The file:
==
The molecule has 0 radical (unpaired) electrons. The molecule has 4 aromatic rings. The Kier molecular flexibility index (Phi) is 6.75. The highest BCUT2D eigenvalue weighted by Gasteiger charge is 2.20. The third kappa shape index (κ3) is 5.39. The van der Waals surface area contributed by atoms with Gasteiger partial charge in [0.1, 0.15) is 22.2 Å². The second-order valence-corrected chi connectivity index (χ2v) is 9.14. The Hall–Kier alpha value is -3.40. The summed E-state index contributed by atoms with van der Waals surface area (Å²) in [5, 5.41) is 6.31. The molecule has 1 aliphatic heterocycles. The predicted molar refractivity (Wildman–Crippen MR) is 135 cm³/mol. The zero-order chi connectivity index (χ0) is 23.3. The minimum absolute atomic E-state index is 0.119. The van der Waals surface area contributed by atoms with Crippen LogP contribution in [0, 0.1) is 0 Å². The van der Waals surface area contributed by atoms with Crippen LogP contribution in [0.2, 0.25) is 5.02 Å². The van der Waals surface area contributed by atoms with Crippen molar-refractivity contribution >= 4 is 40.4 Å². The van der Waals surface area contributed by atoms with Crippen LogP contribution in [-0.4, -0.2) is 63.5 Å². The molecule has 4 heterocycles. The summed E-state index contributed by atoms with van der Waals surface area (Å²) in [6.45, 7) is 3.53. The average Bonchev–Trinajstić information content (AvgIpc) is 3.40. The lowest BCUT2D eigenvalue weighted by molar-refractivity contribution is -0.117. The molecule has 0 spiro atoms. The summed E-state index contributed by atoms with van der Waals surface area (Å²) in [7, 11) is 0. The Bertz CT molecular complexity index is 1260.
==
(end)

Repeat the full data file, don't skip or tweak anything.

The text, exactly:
The molecule has 0 radical (unpaired) electrons. The molecule has 4 aromatic rings. The Kier molecular flexibility index (Phi) is 6.75. The highest BCUT2D eigenvalue weighted by Gasteiger charge is 2.20. The third kappa shape index (κ3) is 5.39. The van der Waals surface area contributed by atoms with Gasteiger partial charge in [0.1, 0.15) is 22.2 Å². The second-order valence-corrected chi connectivity index (χ2v) is 9.14. The Hall–Kier alpha value is -3.40. The summed E-state index contributed by atoms with van der Waals surface area (Å²) in [5, 5.41) is 6.31. The molecule has 1 aliphatic heterocycles. The predicted molar refractivity (Wildman–Crippen MR) is 135 cm³/mol. The zero-order chi connectivity index (χ0) is 23.3. The minimum absolute atomic E-state index is 0.119. The van der Waals surface area contributed by atoms with Crippen LogP contribution in [0, 0.1) is 0 Å². The van der Waals surface area contributed by atoms with Crippen LogP contribution in [0.2, 0.25) is 5.02 Å². The van der Waals surface area contributed by atoms with Crippen molar-refractivity contribution >= 4 is 40.4 Å². The van der Waals surface area contributed by atoms with Crippen LogP contribution in [-0.4, -0.2) is 63.5 Å². The molecule has 4 heterocycles. The summed E-state index contributed by atoms with van der Waals surface area (Å²) in [6.45, 7) is 3.53. The average Bonchev–Trinajstić information content (AvgIpc) is 3.40. The lowest BCUT2D eigenvalue weighted by molar-refractivity contribution is -0.117. The molecule has 0 spiro atoms. The summed E-state index contributed by atoms with van der Waals surface area (Å²) in [7, 11) is 0. The Bertz CT molecular complexity index is 1260.